Understanding “Uptime” and Data Center Tier Levels

The data center industry is laden with inter-related terms such as Uptime, Tier Levels, Availability, Redundancy and Reliability. In order to make an informed decision it is important to understand what they mean and what is the actual significance for any proposals you are considering in your “Build vs Buy” analysis.

The concept of “Uptime” was pioneered by the Uptime Institute which was founded in 1993 and introduced its well defined Tier Classification system: I, II, III and IV, of which Tier IV represents the highest level of projected availability. Today, its Tier Certification system is globally recognized and its members are mostly Fortune 100-sized companies having multiple data centers averaging 50,000 square feet. And while not everyone subscribes to the Uptime Institute officially, marketing references to *Tier 2,3 or 4 are common among those seeking to ascribe a certain level of design or construction to a data center’s overall availability or system redundancy, which may, or may not be totally accurate.

The terms “N, N+1 and 2N”, typically refer to the number of power and cooling components that comprise the entire data center infrastructure systems. Wherein “N” is the minimum rating of any component (such as a UPS, generator or cooling unit) required to support the critical load. An “N” system is not redundant at all, and the failure of any component will cause an outage, effectively describing a tier 1 type facility. N+1 and 2N, represent increasing levels of component redundancies and power paths, roughly mapping to the tiers 2-4, however it is important to understand that redundant components in themselves do not guarantee continuous availability, nor insure compliance with an Uptime Institute certified data center tier level.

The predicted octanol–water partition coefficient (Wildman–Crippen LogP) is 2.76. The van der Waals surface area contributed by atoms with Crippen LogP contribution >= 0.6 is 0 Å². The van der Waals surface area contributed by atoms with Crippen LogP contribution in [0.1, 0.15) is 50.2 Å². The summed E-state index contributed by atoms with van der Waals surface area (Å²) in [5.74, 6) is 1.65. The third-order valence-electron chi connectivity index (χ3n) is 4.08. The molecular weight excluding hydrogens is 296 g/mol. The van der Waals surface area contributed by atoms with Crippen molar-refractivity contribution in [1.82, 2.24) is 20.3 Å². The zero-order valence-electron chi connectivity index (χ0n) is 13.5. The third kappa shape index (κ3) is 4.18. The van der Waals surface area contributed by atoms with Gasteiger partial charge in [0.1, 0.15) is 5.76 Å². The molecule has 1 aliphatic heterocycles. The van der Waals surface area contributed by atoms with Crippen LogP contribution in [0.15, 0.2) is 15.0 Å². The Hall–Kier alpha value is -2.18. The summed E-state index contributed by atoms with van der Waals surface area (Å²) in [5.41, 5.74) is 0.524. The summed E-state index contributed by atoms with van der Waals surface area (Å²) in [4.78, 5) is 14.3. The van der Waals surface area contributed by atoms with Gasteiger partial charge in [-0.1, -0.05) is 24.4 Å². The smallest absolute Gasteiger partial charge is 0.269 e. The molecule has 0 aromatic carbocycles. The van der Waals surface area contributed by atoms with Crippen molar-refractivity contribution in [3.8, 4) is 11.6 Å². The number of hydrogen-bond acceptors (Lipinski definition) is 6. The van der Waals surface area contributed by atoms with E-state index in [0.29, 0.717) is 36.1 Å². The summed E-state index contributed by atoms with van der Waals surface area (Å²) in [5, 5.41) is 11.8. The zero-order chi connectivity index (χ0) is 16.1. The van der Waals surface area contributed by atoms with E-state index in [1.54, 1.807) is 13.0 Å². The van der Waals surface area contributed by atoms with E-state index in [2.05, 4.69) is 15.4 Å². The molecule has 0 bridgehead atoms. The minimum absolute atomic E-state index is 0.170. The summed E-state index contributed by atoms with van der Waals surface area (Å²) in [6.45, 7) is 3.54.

Moreover, besides redundancy, the ability to do planned maintenance or emergency repairs on systems may involve the necessity to take them offline. This involves the key concept of “concurrent maintainability” which permits systems to be bypassed, without impacting the availability of the computing equipment. The Uptime Institute is well recognized in clearly defining concurrent maintainability in their Tier Level system. This is one of the key criteria in the design or certification of Tier III and Tier IV data centers.

Besides the level of infrastructure redundancy at the facility level, consistency of procedures for operations, maintenance and support of the critical infrastructure systems are key to ensuring continuous availability. Moreover, the Uptime Institute has now also established a related sub-category called Operational Sustainability to define and evaluate data center’s operational procedures, as an addition to their well recognized Tier Classification rating system.

Whether you chose to build or buy, you should examine all of these factors very closely to understand what is being promised if it is a brand new building and/or what the operating history of a proposed data center facility provider has been. You can download the complete Data Center Knowledge – Data Center Build vs Buy report, which includes all the articles in the series plus additional sidebars and analysis, compliments of Digital Realty Trust.

Julius Neudorfer is the CTO and founder of North American Access Technologies, Inc. and writes for Data Center Knowledge on issues and strategies relevant to seniors business executives.

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